Rome was wonderful, as expected, but we didn’t expect to leave that city in pouring rain and return to a sunny UK with temperatures of 25C. Very hard to get back to work with my office at home, the temptations of the garden beckoning and those dreary weeks of rain and cold to make up for.
One project that is exciting me at the moment is helping to organise a wonderful half day event being put on by PROGAR (Project group on Assisted Reproduction). This is a social work based group of professionals, including academics, representatives from British Infertility Counselling Association (BICA), British Association for Adoption and Fostering (BAAF), DC Network (DCN), CAFCASS and one or two others. I have been DC Network’s representative on the group for many years now. The original aim of the organisation was to campaign for the ending of anonymity in donor conception, but now that this has been achieved we monitor the work of the HFEA, contribute to consultations on fertility related matters and most importantly promote good practice, support and counselling for those undergoing fertility procedures (particularly those that are donor related) and for donor conceived people. Progar have always had a focus on the well-being of the whole family and because it was felt that this was under threat in the current financial and political climate, we wanted to put on an event that brought the central importance of this approach to the attention of policy makers and others in a position to have an impact on practice. We also wanted to take advantage of the presence in the UK of New Zealander Professor Ken Daniels whose attention to the importance of focusing on families rather than the recipient couple or individual, or indeed solely on donor conceived people, has been so influential on thinking and practice in many places in the world.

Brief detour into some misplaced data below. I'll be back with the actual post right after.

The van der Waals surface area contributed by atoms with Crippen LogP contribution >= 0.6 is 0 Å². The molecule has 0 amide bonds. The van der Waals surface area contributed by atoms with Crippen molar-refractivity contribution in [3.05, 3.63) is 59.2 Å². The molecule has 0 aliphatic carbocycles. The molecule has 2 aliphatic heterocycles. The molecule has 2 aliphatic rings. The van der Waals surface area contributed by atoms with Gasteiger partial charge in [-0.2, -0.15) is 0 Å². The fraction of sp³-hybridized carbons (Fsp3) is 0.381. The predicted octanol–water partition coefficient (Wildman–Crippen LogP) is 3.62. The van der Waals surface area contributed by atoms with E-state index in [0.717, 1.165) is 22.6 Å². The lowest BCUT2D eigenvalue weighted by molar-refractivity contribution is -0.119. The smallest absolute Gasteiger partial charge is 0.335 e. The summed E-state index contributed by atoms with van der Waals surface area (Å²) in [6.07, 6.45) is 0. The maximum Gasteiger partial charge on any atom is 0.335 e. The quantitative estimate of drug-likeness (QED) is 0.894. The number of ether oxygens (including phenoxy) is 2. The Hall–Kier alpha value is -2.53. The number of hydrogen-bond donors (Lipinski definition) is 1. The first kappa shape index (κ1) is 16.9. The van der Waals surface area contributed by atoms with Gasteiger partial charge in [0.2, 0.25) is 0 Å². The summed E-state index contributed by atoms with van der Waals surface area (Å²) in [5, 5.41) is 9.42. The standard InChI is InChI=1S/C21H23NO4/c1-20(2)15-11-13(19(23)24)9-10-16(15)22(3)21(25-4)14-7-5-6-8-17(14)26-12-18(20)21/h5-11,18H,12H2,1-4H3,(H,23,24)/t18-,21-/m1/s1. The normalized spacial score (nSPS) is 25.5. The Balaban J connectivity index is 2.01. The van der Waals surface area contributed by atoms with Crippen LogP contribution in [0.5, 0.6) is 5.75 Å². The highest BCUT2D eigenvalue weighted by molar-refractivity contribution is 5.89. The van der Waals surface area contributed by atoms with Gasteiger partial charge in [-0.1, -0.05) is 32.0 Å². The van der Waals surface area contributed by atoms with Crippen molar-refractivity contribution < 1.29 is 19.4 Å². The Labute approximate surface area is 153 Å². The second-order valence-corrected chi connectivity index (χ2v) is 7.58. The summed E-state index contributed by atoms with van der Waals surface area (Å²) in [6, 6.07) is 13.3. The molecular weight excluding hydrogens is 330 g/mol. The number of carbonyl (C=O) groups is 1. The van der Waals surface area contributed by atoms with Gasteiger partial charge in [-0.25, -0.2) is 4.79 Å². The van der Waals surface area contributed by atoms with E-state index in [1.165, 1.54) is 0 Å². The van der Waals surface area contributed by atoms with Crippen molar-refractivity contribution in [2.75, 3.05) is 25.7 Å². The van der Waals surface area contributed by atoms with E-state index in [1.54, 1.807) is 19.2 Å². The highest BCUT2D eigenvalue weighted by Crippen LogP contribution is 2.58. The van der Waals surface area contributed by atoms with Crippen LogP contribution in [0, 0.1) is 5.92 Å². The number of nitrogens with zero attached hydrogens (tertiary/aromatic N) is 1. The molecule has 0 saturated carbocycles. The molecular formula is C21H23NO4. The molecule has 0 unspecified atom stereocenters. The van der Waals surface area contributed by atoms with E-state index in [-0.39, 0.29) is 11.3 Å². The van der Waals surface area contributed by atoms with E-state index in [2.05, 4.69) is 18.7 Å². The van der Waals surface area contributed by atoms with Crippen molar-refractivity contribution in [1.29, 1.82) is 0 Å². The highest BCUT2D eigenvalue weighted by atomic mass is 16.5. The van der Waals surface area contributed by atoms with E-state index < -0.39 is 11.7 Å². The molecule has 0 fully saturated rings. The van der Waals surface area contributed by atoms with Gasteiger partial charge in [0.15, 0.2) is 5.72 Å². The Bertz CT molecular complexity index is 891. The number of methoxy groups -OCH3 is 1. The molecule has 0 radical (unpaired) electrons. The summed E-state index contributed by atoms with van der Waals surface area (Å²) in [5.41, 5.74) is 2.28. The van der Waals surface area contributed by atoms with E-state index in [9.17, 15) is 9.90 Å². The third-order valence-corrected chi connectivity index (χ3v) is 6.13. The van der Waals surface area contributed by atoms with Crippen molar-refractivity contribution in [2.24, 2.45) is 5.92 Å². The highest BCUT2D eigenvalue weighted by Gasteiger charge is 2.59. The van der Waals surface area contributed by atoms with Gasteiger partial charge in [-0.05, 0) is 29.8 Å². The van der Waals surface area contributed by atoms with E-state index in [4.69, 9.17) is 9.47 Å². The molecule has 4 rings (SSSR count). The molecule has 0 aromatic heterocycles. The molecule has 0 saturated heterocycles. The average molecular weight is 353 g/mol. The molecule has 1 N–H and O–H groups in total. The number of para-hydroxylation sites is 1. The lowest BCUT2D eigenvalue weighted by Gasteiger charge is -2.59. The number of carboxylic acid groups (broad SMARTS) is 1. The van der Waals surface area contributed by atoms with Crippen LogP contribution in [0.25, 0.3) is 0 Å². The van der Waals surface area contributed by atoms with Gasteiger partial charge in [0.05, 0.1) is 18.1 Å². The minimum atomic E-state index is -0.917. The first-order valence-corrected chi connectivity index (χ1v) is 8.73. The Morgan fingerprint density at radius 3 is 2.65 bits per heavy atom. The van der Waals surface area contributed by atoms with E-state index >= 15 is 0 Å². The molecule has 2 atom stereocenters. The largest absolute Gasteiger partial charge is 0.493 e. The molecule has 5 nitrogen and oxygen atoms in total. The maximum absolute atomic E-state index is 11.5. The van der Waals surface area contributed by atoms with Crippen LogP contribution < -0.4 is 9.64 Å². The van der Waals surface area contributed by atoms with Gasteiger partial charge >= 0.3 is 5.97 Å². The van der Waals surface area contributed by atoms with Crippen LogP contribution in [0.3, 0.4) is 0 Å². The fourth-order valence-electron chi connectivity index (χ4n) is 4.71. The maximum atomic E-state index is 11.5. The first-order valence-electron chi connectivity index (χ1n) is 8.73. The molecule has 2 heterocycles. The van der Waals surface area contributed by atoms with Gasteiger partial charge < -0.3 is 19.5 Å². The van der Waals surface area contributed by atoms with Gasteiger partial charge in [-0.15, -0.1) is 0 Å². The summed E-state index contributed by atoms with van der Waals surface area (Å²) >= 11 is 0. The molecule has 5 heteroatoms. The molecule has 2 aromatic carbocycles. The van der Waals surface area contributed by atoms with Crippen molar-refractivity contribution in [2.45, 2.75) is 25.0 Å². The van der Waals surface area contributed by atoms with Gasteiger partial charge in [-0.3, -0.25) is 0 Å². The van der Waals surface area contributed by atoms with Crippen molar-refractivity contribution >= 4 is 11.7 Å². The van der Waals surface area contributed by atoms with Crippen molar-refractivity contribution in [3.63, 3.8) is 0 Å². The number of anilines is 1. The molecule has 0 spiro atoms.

In recognition of the importance of this event The Nuffield Foundation have kindly given us a conference room and laid on refreshments and the Society for Reproductive and Infant Psychology have contributed to other costs. Our programme is now set with Ken in the starring role talking about the family-building approach to donor conception, Marilyn Crawshaw from York University and UK DonorLink speaking on what helps and hinders donors and clinic staff in completing donor information to be released to parents and Jane Ellis from DC Network sharing some of the details and outcomes from the Preparation for Donor Conception Parenthood workshops that DCN has been running for the past three years. At the end of the morning the speakers will be joined by three donor conceived adults who will share their experiences of family life from the perspective of having been told about their conception at different ages.
What is sad is that I cannot invite any of you reading this to come along, as I’m sure many of you would like to do. The venue is small and the aim is not to reinforce the views of the already converted but to influence those either not yet convinced of the family building approach or remind those being persuaded away from it by other pressures, that there is NOTHING more important…for the well-being of everyone.